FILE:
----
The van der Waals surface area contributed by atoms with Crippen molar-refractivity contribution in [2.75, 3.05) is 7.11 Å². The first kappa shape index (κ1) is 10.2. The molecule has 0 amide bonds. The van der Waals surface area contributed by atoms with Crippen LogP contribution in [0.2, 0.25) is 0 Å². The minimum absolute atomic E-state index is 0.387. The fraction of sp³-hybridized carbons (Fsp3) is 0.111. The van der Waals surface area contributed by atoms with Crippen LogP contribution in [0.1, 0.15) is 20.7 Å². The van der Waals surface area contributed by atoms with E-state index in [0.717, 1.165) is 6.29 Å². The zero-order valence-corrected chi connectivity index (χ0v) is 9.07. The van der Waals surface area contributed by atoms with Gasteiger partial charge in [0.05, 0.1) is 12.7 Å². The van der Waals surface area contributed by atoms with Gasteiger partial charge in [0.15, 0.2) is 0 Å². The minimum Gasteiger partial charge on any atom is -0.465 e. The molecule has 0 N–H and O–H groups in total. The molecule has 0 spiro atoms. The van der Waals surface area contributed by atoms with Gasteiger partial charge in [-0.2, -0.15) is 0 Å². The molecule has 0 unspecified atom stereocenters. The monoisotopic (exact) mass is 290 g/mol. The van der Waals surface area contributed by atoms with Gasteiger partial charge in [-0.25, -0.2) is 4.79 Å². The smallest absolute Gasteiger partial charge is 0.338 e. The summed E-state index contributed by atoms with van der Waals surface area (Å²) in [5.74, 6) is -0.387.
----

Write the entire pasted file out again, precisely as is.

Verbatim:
The van der Waals surface area contributed by atoms with Crippen molar-refractivity contribution in [2.75, 3.05) is 7.11 Å². The first kappa shape index (κ1) is 10.2. The molecule has 0 amide bonds. The van der Waals surface area contributed by atoms with Crippen LogP contribution in [0.2, 0.25) is 0 Å². The minimum absolute atomic E-state index is 0.387. The fraction of sp³-hybridized carbons (Fsp3) is 0.111. The van der Waals surface area contributed by atoms with Crippen LogP contribution in [0.1, 0.15) is 20.7 Å². The van der Waals surface area contributed by atoms with E-state index in [0.717, 1.165) is 6.29 Å². The zero-order valence-corrected chi connectivity index (χ0v) is 9.07. The van der Waals surface area contributed by atoms with Gasteiger partial charge in [0.05, 0.1) is 12.7 Å². The van der Waals surface area contributed by atoms with Gasteiger partial charge in [0.15, 0.2) is 0 Å². The minimum Gasteiger partial charge on any atom is -0.465 e. The molecule has 0 N–H and O–H groups in total. The molecule has 0 spiro atoms. The van der Waals surface area contributed by atoms with Gasteiger partial charge in [-0.2, -0.15) is 0 Å². The molecule has 0 unspecified atom stereocenters. The monoisotopic (exact) mass is 290 g/mol. The van der Waals surface area contributed by atoms with Gasteiger partial charge in [-0.25, -0.2) is 4.79 Å². The smallest absolute Gasteiger partial charge is 0.338 e. The summed E-state index contributed by atoms with van der Waals surface area (Å²) in [5.74, 6) is -0.387.